Egbedore LGA covers an approximate area of 102 sq km in the State of Osun. It has its headquarters in Awo, about 12 km from Osogbo, the state capital. Created in 1989 from the old Ede LGA, Egbedore is one of the largest LGAs in the state and has many historical towns, including Ido-Osun (which hosted the first aero-drome in Nigeria), Ara, Ojo, Iragberi, Ofatedo, Idoo, Ekuro, Iwoye, Aro, Okinni, and Olorunsogo. The LGA’s population was put at 73,969, according to the 2006 population census. The population is, no doubt, enhanced by the proximity of some of the towns in the LGA to Osogbo, the capital of the State of Osun. Like others in the state, Egbedore also has a homogenous Yoruba population of Oyo extraction. As a result of the closeness of some of the towns such as Ofatedo, Ido-Osun, Okinni, and other minor settlements to the state capital, the LGA is inhabited by other Nigerians and foreigners, especially from the West African sub-region.
The locals are predominantly farmers, cultivating both food and cash crops.
They also practise fish farming and raise poultry, with many non-indigenes par-ticipating. According to the council’s information handbook, the LGA has been identified by the State of Osun’s Ministry of Commerce and Industry as pos-sessing large quantities of granite, talc, laterite, and precious stones. Miners’ ac-tivities are noticeable in many parts of the LGA, especially around Awo, the headquarters where talc is suspected to be in large deposits, and in Iwoye, Eg-bedi, Ido-Osun, Okinni, Idoo, and other towns and villages where granite, gravel, and sand are being extracted for construction purposes.
There are also commercial activities that thrive in the LGA. As a matter of fact, the area played host to the state’s trade fair complex located in Ido-Osun, where the then joint trade fair among all Odua states-Oyo, Ekiti, Ondo, and Ogun-was held on a rotational basis. The complex is currently being reconstruct-ed as an ultra-modern market by the state government. There are small business-es that engage artisans such as mechanics, tailors, and bricklayers, as well as commercial motorists and cyclists.
Politically, the LGA is divided into ten wards, each producing a councillor to represent it at the council’s legislative arm. The wards are distributed among the towns and villages that constitute the LGA as follows: Awo/Abudo, Ara I, Ara II, Ido-Osun/Egbedi, Iragberi I, Iragberi II, Iwoye/ Ekuro/ Idoo/Origo, Iko-tun/Olope, Ojo/Aro, and Okinni/Ofatedo/Olorunsogo.2 Since the commencement of the fourth republic, the chairmanship position in the LGA is rotated among the indigenes of the major towns. Individual towns and villages are also administered traditionally by the obas (kings) and chiefs, who essentially handle non-violent conflicts and other civil matters that may be referred to them. There are two prominent religions, Christianity and Islam, as well as the traditional religions in various constituent communities.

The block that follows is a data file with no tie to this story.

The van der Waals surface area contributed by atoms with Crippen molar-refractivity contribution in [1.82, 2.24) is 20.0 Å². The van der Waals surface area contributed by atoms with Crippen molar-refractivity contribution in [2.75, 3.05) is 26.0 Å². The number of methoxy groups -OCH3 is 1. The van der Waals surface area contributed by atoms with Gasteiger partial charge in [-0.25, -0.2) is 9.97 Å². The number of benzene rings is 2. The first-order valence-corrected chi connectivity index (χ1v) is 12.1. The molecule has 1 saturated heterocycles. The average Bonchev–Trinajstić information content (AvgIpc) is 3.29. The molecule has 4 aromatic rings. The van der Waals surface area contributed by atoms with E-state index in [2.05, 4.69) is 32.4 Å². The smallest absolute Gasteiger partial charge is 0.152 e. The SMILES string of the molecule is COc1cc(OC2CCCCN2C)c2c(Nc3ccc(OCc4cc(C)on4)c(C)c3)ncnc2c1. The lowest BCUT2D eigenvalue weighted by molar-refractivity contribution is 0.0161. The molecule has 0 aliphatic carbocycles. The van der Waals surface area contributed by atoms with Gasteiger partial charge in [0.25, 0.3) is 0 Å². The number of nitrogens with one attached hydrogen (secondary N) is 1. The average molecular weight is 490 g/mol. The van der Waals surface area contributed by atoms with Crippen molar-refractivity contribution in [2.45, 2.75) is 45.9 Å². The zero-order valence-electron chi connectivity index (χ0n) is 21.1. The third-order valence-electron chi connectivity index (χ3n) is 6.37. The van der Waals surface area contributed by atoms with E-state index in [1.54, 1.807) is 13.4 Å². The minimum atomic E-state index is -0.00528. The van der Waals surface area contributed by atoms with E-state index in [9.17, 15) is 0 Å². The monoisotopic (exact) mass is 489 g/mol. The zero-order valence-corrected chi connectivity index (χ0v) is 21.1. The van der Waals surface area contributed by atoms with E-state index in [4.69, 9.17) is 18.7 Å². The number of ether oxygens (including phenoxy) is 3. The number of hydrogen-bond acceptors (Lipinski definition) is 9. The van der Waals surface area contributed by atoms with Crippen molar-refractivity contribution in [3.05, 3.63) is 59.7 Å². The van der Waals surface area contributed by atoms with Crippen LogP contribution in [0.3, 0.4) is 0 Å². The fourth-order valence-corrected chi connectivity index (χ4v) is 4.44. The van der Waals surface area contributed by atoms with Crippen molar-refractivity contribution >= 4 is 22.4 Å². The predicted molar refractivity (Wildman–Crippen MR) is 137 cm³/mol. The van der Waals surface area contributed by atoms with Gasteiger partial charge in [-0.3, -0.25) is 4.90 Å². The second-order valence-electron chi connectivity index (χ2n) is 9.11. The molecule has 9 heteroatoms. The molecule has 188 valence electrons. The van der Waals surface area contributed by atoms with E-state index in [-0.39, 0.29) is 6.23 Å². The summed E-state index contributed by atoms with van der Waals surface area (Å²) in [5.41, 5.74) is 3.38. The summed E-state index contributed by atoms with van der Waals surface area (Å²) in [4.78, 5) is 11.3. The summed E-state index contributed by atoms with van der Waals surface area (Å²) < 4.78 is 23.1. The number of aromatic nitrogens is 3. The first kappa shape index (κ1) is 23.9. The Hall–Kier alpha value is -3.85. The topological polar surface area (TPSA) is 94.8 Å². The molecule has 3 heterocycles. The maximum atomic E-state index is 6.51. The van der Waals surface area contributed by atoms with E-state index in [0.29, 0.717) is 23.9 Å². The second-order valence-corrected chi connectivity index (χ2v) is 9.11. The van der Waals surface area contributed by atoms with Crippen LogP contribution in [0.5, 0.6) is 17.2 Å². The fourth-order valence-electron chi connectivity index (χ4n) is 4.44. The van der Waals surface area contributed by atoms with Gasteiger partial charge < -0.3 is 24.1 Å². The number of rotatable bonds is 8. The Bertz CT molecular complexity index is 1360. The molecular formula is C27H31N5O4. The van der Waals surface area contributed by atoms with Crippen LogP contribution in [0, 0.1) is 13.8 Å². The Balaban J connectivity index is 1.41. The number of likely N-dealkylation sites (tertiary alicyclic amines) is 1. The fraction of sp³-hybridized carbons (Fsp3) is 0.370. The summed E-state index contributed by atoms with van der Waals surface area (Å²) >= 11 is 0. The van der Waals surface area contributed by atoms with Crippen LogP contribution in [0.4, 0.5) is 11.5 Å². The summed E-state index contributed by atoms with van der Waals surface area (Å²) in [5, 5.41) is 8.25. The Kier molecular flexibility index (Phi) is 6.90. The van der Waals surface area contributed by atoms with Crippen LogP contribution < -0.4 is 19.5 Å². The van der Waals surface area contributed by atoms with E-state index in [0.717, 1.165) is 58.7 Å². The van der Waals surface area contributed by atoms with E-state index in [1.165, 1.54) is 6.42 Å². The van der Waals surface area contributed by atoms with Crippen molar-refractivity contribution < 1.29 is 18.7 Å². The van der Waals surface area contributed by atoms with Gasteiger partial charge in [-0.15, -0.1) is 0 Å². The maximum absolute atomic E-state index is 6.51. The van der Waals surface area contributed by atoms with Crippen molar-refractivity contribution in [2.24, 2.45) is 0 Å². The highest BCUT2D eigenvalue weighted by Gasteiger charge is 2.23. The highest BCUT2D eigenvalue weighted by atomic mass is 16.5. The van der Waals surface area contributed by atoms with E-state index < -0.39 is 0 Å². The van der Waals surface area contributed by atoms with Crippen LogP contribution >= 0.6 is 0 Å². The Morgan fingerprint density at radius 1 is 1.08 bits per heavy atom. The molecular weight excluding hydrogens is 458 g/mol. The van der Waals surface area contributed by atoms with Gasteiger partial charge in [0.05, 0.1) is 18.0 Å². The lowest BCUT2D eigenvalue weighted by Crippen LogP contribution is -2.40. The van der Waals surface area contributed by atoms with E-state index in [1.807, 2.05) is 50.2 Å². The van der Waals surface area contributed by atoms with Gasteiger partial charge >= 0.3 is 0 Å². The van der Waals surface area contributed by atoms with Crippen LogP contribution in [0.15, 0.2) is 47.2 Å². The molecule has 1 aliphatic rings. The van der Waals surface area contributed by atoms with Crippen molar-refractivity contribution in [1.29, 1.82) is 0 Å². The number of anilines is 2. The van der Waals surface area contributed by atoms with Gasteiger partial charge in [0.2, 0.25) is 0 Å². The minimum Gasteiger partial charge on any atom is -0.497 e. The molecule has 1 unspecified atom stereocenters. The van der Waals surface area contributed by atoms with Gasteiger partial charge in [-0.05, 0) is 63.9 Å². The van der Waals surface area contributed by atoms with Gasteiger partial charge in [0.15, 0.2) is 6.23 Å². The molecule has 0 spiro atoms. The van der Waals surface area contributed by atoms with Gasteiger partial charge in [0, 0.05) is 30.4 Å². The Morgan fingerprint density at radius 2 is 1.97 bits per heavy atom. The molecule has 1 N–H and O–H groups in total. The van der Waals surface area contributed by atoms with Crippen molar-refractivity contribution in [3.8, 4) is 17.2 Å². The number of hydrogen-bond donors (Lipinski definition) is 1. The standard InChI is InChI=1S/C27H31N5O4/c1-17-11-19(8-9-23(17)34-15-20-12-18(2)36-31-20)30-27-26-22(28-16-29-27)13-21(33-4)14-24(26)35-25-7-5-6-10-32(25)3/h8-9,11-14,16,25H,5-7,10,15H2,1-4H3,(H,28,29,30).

As a result of the proximity of some of its settlements to the state capital, the LGA enjoys many of the benefits of the developments around the seat of power.
Among these are relatively regular electricity, potable water, communication and transport facilities, and other physical and economic development programmes.
For instance, Ido-Osun, one of the towns in the LGA, currently hosts the state office of the National Communication Commission, a proposed international air-port (under construction), the relocated sawmill and plank market, and a new in-ternational market complex (under construction). In addition, junior and senior government workers, as well low- and high-level income earners in the private sector, now see some satellite towns in the LGA as alternative places to reside and are building their houses in the area. Towns like Ofatedo, Okinni, Ido-Osun, Olorunsogo, and up as far as Egbedi are being rapidly built up to provide ac-commodation to people who work in the state capital.
However, these developments are also a source of violence in various forms in the LGA. As a result of the pressure on land, competition has become so severe that both inter- and intra-community clashes have sometimes led to deaths. Fur-thermore, the volume of traffic as well as the pressure on villagers to improve their incomes to compete favourably with the new settlers in the market are addi-tional sources of problems. This has also led to traffic-related deaths in the coun-cil area.
Ifedayo LGA was carved out of the old Ila LGA in September 1991, as noted in the Federal Government Gazette No. 54 of 2 October 1991. This border LGA in the State of Osun shares boundaries with Kwara and Ekiti states, thus making it the farthest from the state capital at Osogbo. Ifedayo has only two major towns:
2 Egbedore local government website. http://www.egbedore.com/overview.php. Accessed 2 October 2014.
Ora, reputed to host the first church (built in 1895) in the area; and Oke-Ila, the LGA’s headquarters. There are adjoining villages, such as Ooyi-Aduni, Ayegun-le, Idi-Awewe, Ayedaade, Ejifunmi, Temidire, Alagbede, Idi-Odan, Agunsoro, Isimi-Ehinle, and Baasin/Arutu. All these are grouped together and called ‘Leesi-ti’ by the locals, which is a bastardized pronunciation of ‘less cities’. The LGA has an area of 128 sq km. According to the 2006 census, Ifedayo has a total pop-ulation of 37,058. Apart from a few settlers from the northern and eastern parts of Nigeria, who mainly practise farming and supply labour to the indigenous farmers, the LGA has a homogenous population, mainly of the Igbomina sub-ethnic group of the Yorubas.